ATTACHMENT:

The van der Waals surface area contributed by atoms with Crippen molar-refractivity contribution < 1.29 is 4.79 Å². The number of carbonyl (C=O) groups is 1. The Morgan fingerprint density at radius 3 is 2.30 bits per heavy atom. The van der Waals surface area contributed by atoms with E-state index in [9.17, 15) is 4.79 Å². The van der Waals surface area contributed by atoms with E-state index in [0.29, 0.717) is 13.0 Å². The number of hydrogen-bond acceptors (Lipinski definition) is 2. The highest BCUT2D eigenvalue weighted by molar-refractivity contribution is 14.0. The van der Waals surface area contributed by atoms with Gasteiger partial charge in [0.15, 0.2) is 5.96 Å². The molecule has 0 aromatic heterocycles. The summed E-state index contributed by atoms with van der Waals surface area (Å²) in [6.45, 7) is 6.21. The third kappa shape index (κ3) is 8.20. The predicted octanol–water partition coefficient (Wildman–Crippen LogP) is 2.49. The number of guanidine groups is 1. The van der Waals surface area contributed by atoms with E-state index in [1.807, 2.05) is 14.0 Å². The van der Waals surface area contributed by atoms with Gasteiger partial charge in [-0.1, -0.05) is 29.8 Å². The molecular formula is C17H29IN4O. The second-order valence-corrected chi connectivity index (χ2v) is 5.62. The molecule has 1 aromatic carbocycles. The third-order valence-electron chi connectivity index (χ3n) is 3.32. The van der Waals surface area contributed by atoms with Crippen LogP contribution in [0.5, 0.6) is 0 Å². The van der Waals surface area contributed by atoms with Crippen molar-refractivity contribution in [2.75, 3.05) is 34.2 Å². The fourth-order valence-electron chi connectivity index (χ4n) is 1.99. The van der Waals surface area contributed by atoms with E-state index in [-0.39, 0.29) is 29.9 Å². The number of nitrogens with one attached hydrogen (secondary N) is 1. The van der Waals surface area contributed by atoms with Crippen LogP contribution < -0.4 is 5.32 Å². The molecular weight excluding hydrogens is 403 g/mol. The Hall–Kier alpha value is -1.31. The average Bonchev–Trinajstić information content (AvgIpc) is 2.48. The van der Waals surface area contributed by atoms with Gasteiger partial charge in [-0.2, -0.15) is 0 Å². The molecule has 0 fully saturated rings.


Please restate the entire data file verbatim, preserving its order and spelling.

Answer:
The van der Waals surface area contributed by atoms with Crippen molar-refractivity contribution < 1.29 is 4.79 Å². The number of carbonyl (C=O) groups is 1. The Morgan fingerprint density at radius 3 is 2.30 bits per heavy atom. The van der Waals surface area contributed by atoms with E-state index in [9.17, 15) is 4.79 Å². The van der Waals surface area contributed by atoms with E-state index in [0.29, 0.717) is 13.0 Å². The number of hydrogen-bond acceptors (Lipinski definition) is 2. The highest BCUT2D eigenvalue weighted by molar-refractivity contribution is 14.0. The van der Waals surface area contributed by atoms with Gasteiger partial charge in [0.15, 0.2) is 5.96 Å². The molecule has 0 aromatic heterocycles. The summed E-state index contributed by atoms with van der Waals surface area (Å²) in [6.45, 7) is 6.21. The third kappa shape index (κ3) is 8.20. The predicted octanol–water partition coefficient (Wildman–Crippen LogP) is 2.49. The number of guanidine groups is 1. The van der Waals surface area contributed by atoms with E-state index in [1.807, 2.05) is 14.0 Å². The van der Waals surface area contributed by atoms with Gasteiger partial charge in [-0.1, -0.05) is 29.8 Å². The molecular formula is C17H29IN4O. The second-order valence-corrected chi connectivity index (χ2v) is 5.62. The molecule has 1 aromatic carbocycles. The third-order valence-electron chi connectivity index (χ3n) is 3.32. The van der Waals surface area contributed by atoms with Crippen LogP contribution in [0.5, 0.6) is 0 Å². The van der Waals surface area contributed by atoms with Crippen molar-refractivity contribution in [2.75, 3.05) is 34.2 Å². The fourth-order valence-electron chi connectivity index (χ4n) is 1.99. The van der Waals surface area contributed by atoms with E-state index in [-0.39, 0.29) is 29.9 Å². The number of nitrogens with one attached hydrogen (secondary N) is 1. The van der Waals surface area contributed by atoms with Crippen LogP contribution < -0.4 is 5.32 Å². The molecular weight excluding hydrogens is 403 g/mol. The Hall–Kier alpha value is -1.31. The average Bonchev–Trinajstić information content (AvgIpc) is 2.48. The van der Waals surface area contributed by atoms with Gasteiger partial charge in [-0.2, -0.15) is 0 Å². The molecule has 0 fully saturated rings.